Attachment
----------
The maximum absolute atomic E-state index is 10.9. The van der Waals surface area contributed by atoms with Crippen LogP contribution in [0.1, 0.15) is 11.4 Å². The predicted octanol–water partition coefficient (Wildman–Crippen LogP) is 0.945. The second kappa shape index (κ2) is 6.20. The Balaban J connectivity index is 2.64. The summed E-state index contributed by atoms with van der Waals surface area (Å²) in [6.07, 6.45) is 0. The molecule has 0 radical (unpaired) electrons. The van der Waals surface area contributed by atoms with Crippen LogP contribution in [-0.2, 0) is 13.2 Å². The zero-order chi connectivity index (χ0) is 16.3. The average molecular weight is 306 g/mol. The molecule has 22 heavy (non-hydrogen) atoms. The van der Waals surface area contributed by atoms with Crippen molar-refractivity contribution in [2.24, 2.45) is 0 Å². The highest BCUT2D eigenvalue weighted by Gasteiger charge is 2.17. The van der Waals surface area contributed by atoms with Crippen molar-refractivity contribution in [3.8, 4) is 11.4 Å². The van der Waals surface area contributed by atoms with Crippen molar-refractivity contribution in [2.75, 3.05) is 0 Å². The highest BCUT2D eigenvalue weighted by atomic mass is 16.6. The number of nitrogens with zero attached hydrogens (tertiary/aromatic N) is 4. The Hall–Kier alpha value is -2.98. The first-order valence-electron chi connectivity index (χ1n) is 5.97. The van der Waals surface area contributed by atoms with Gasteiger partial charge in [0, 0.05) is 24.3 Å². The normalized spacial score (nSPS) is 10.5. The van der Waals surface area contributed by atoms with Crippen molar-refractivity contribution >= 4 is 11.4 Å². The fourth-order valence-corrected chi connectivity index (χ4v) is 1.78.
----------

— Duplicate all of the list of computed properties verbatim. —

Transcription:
The maximum absolute atomic E-state index is 10.9. The van der Waals surface area contributed by atoms with Crippen LogP contribution in [0.1, 0.15) is 11.4 Å². The predicted octanol–water partition coefficient (Wildman–Crippen LogP) is 0.945. The second kappa shape index (κ2) is 6.20. The Balaban J connectivity index is 2.64. The summed E-state index contributed by atoms with van der Waals surface area (Å²) in [6.07, 6.45) is 0. The molecule has 0 radical (unpaired) electrons. The van der Waals surface area contributed by atoms with Crippen LogP contribution in [-0.2, 0) is 13.2 Å². The zero-order chi connectivity index (χ0) is 16.3. The average molecular weight is 306 g/mol. The molecule has 22 heavy (non-hydrogen) atoms. The van der Waals surface area contributed by atoms with Crippen molar-refractivity contribution in [2.24, 2.45) is 0 Å². The highest BCUT2D eigenvalue weighted by Gasteiger charge is 2.17. The van der Waals surface area contributed by atoms with Crippen molar-refractivity contribution in [3.8, 4) is 11.4 Å². The van der Waals surface area contributed by atoms with Crippen molar-refractivity contribution in [2.75, 3.05) is 0 Å². The highest BCUT2D eigenvalue weighted by atomic mass is 16.6. The number of nitrogens with zero attached hydrogens (tertiary/aromatic N) is 4. The Hall–Kier alpha value is -2.98. The first-order valence-electron chi connectivity index (χ1n) is 5.97. The van der Waals surface area contributed by atoms with Gasteiger partial charge in [0, 0.05) is 24.3 Å². The normalized spacial score (nSPS) is 10.5. The van der Waals surface area contributed by atoms with Crippen molar-refractivity contribution >= 4 is 11.4 Å². The fourth-order valence-corrected chi connectivity index (χ4v) is 1.78.